Last month I wrote about the difficult effort to find the political “center”—or for that matter, to even define it. For some, this elusive center presents an opportunity, and their search is motivated by a sense that there might be advantage to be gained by formulating an attractive vision of a unifying, centrist politics. They calculate that the right person, with the right set of “non-partisan” positions, could leverage people’s frustrations with business-as-usual and draw a strong following.
For others, perhaps less cynical, the motivation comes from a perception that the increasing polarization of our political system truly has made progress impossible and has stymied meaningful action on the many issues that confront us.
This center, one supposes, would represent some kind of “middle ground” along the left/right spectrum, some place where enough people of goodwill from different sides could coalesce to reclaim power from the “extremes.”
But even if such a point of view could be coherently put forward, it would not transcend our divisions—it would only add another player to the practical and philosophical conflicts we have. Entrenched partisans, from force of habit if nothing else, would resist what they would see as betrayals of their deeply held principles.
We are an increasingly diverse nation, and I believe that when democracy is allowed to function properly, solutions can be crafted even from that diversity—because of it, not in spite of it. But to make that happen, for a government to be a government of “all the people,” then it must be rooted in a different kind of “center.”
This center is not simply a matter of compromise, or a mere averaging of extremes in the hopes of minimizing overall dissatisfaction. This center would appeal, not to our “lowest common denominators,” but rather to our “greatest common factors.”
It is not the middle of the road—it is the ground upon which the road is built.
I am speaking here of “center” in a sense that is familiar, as a matter of personal experience, to martial artists and mediators, potters and performers. It is a place of internal stillness even when one is in motion, of focused calm even in the midst of chaos. When one is in contact with this center, one is able to respond to the requirements of the moment with minimal yet perfectly appropriate effort. “The centered state,” says aikido master Thomas Crum in his excellent book, “The Magic of Conflict,” “is simple, natural and powerful.” It is a state of heightened awareness, of insightful perception, of profound integration of body, mind and spirit.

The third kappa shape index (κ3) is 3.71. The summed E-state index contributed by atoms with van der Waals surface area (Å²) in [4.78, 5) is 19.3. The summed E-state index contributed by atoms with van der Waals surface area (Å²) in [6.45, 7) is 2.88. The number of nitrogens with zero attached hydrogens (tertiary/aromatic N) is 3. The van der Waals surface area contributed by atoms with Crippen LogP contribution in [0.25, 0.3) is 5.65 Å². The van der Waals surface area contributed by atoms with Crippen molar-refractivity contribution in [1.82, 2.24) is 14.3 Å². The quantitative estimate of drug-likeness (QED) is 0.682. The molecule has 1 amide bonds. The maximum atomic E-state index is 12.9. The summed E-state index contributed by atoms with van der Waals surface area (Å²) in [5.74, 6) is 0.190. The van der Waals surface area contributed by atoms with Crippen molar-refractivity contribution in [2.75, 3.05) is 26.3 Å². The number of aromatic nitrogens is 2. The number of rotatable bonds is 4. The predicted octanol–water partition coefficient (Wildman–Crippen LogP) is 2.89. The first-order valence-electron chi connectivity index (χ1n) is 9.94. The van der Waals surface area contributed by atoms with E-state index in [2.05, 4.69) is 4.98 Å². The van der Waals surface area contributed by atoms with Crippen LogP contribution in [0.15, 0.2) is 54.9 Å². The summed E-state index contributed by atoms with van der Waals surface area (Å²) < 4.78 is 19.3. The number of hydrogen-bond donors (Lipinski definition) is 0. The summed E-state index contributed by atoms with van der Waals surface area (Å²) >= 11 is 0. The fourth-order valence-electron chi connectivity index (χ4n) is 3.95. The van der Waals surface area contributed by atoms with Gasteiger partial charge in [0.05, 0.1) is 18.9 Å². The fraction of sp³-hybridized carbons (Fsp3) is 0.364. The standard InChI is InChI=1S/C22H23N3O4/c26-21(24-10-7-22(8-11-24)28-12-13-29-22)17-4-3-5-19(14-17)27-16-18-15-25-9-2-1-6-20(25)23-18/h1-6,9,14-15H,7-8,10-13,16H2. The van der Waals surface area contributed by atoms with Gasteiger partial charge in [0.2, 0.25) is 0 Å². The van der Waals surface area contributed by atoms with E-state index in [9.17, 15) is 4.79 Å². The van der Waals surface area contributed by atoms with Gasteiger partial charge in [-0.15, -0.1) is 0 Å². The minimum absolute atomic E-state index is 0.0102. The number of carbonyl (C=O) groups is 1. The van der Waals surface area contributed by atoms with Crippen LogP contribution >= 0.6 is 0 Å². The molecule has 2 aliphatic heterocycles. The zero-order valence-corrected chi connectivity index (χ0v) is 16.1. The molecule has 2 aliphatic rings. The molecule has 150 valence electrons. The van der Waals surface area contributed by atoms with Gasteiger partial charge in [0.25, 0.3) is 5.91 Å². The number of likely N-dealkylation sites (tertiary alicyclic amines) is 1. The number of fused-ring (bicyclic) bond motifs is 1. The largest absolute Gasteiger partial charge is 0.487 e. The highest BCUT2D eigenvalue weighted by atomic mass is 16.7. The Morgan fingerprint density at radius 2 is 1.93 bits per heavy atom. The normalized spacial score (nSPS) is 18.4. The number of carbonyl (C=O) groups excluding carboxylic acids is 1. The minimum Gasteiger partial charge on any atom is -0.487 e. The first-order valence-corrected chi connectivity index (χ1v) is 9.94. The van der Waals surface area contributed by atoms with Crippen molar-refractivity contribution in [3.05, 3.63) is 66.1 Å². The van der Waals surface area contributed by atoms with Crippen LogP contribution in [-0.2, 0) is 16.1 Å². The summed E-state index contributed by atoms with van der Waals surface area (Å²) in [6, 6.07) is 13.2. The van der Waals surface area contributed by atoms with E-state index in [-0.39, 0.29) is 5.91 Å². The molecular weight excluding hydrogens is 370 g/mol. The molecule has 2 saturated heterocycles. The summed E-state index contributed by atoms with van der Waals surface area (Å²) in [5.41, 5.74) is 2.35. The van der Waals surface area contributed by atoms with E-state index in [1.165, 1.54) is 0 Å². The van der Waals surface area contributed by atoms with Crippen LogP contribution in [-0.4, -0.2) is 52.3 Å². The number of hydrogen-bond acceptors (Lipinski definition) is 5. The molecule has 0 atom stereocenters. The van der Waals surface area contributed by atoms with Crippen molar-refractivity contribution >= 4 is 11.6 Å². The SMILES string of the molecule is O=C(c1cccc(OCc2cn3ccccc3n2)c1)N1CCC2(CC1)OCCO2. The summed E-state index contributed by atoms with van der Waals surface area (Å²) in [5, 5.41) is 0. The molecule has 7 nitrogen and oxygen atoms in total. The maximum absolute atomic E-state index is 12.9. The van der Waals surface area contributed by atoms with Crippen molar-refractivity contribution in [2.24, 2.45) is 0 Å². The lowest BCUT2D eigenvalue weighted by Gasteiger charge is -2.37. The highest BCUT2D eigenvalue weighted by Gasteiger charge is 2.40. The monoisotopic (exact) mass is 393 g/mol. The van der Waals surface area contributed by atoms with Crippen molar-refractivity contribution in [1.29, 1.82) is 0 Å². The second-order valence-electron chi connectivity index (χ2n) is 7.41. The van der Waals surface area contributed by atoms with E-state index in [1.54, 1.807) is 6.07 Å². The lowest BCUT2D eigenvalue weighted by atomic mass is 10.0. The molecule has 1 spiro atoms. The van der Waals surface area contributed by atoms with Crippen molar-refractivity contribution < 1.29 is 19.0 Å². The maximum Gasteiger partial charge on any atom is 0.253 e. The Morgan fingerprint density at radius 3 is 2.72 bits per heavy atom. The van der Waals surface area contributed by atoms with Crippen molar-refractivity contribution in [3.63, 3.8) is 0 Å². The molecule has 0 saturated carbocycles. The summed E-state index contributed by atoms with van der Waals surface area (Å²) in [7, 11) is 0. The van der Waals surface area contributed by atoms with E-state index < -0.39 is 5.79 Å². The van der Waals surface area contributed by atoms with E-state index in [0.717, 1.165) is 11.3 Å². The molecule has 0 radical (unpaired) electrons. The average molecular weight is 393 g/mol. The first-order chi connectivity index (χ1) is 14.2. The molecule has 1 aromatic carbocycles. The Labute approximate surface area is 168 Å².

Now consider: what would it mean to govern from such a state, or to have a government that was not centralized, or even centrist, but truly, deeply centered.
Such a government would not be rigidly bound by ideology, but would be flexible and fluid. It would respond quickly, but not reflexively; it would not be easily swayed by fear, anger, or panic. It would not be monolithic, mind you—it would be broad-based and inclusive, but have effective and efficient decision-making mechanisms for identifying and balancing the various needs and interests of the different parts of society. It would able to apply the right kinds of action to the particular situation at hand, whether such action might be labeled “liberal” or “conservative.”
Best of all: beginning the creation of such a government does not have to wait for the establishment of a new party, or the issuance of a think tank proposal.
It begins when we find where the true center is: within ourselves.